While RainSong offered a futuristic design, the Santa Cruz Guitar Co. looked to the past for inspiration. A contemporary version of parlor guitars built in the late 19th century, the Santa Cruz PJ is only about 12 ½ inches wide across its lower bout, and it features a 12-fret neck with a short, 24-inch scale. “We took the design of guitars from the 1890s and early 1900s, and turned it into a modern instrument,” says Santa Cruz’ Richard Hoover. “We also included attributes such as an adjustable truss rod, and all we’ve learned in the last 100 years of guitar making.” The instrument is constructed with Indian rosewood back and sides and a Sitka spruce top, and the anniversary logo is integrated into an elaborate vine design made of abalone, mother-of-pearl, and gold, inlaid by master artist Larry Robinson. “Late 19th-century art nouveau seemed consistent with the [parlor guitar] era,” Hoover explains. Vintage-style Irving Sloane tuners with ivoroid buttons mounted on the guitar’s slotted headstock keep the instrument in tune with style, and the PJ’s voice is intimate yet surprisingly rich and complex.
In a deliberate break from tradition, C.F. Martin and Co. built us a custom “photonegative” herringbone dreadnought. Based on the company’s HD-28 Vintage Series model, the guitar is made to look like a photo negative. In other words, everything you expect to be dark in color is light and vice-versa. “I got the idea from our limited-edition Grand Ole Opry guitar [which featured a white fingerboard],” says Martin’s Dick Boak. “In my head, I merged it with our black Johnny Cash model, and the idea was born.” The instrument features a white micarta bridge, fingerboard, pickguard, and headstock overlay (material usually used for nuts and saddles) and black body, neck, nut, saddle, bridge pins, and tuner buttons. Even the guitar’s label—signed by C.F. Martin IV and Acoustic Guitar publisher David A. Lusterman—is color-reversed. Despite the guitar’s nontraditional look, it’s the same classic rosewood dreadnought that has earned Martin the respect of players worldwide.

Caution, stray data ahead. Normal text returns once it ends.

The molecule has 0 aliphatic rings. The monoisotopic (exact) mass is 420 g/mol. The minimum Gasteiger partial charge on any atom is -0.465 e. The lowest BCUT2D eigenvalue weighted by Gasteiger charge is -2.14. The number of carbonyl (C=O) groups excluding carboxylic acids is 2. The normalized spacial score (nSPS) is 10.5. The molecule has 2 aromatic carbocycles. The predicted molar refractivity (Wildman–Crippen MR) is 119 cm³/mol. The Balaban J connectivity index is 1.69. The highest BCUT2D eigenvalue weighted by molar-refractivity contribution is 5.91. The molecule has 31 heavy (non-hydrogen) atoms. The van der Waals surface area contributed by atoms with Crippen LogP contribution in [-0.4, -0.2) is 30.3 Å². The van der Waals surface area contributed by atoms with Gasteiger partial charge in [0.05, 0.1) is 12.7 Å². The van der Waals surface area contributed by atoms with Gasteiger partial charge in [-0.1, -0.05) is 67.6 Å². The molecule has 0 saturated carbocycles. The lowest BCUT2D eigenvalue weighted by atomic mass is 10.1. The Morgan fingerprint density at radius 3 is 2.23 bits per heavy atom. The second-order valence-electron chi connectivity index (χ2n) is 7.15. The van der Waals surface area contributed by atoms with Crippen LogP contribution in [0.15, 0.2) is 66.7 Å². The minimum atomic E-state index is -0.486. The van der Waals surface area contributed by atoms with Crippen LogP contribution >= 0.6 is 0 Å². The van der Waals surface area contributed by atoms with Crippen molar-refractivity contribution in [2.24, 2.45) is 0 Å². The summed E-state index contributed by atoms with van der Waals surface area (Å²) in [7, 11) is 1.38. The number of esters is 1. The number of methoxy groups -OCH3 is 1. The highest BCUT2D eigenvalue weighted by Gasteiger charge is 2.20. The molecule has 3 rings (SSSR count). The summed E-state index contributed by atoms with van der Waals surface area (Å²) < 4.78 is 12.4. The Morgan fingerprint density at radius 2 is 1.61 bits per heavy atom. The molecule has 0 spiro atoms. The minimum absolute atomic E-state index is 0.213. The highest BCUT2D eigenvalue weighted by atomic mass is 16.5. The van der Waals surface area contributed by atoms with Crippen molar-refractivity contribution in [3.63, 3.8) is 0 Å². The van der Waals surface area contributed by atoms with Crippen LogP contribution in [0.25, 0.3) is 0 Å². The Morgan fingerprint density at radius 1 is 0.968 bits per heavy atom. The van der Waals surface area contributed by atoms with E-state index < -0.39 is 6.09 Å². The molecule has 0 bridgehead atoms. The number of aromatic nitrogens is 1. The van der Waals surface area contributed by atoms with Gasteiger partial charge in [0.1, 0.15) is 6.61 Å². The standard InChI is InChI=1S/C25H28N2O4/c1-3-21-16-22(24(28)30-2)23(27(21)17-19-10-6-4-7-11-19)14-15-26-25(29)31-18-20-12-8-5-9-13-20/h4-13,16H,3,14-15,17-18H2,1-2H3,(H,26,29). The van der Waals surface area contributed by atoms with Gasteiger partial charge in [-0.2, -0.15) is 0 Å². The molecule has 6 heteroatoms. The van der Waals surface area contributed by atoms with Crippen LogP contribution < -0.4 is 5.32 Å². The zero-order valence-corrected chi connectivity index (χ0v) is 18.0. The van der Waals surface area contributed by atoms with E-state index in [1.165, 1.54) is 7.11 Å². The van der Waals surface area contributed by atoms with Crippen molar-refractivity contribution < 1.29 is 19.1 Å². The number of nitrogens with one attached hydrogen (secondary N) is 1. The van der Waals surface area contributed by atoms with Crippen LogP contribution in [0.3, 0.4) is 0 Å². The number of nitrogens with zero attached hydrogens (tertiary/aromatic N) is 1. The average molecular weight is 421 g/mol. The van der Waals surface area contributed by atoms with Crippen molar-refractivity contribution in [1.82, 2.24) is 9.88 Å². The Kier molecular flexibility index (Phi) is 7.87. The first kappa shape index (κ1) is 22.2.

Another classic instrument came to us from National Reso-Phonic, the California-based company that has successfully transported metal-bodied resonator guitars into the 21st century. National built us an ornately engraved custom Style O Deluxe constructed of nickel-plated brass and featuring a traditional Hawaiian motif. The guitar’s one-of-a-kind tone and remarkable volume are both generated by its biscuit- type single resonator. The guitar’s neck is hand-carved from hardrock maple and features a hefty V shape that’s sure to please vintage aficionados. A custom solid headstock features the anniversary logo, and the engraved date leaves no question about the century of manufacture: 2000 A.D.
Another top-of-the-line instrument came to us from Guild. The company’s JF-65-12 12-string features flamed maple back and sides and a solid spruce top. The neck is ornately bound, and the fingerboard sports classy pearl and abalone block inlays. In classic Guild fashion, the guitar features a three- piece neck with a double truss rod as well as the arched back and special top bracing pattern that contribute to the instrument’s signature sound. The AG anniversary logo is prominently displayed on the gigantic headstock’s black veneer, and active Fishman electronics, complete with volume and tone controls, ensure that the guitar will sound just as good on stage as it does in the living room.
The final guitar submitted for the collection is the one we’re giving away in this issue, a custom flattop from Taylor Guitars. Based on the company’s 914-C model, the guitar features a grand auditorium body size developed for Taylor’s 20th anniversary in 1994. It’s constructed from high-grade, reddish-brown Indian rosewood and tightly grained Engelmann spruce. Abalone purfling and a simple rosette lend an elegant edge to these quality woods, and Taylor included our anniversary logo in a custom fingerboard design. Kurt Listug, who was in charge of the project, says, “My idea was to do something unique but simple. I envisioned inlays that were Old Worldish, maybe like Gothic lettering.” A consultation with the company’s design department resulted in some very contemporary-looking Roman numeral tens in the fretboard, which contributed to the novel appearance of this splendid instrument.
We are deeply grateful to each of the manufacturers that contributed guitars to our 10th anniversary collection. These 12 unique instruments showcase the work of some of the most talented luthiers in the music industry. They stand as proof positive that we are living in the Golden Age of Lutherie and that the strides the guitar-building community has made in the ten years since Acoustic Guitar magazine was founded are not limited to individual guitar makers handcrafting ten or 12 guitars per year. Thanks to the sharing of design ideas and construction techniques as well as technological advances, large-scale guitar manufacturers, too, are offering players at every level the best guitars ever available.
To view the instruments in the collection, click here.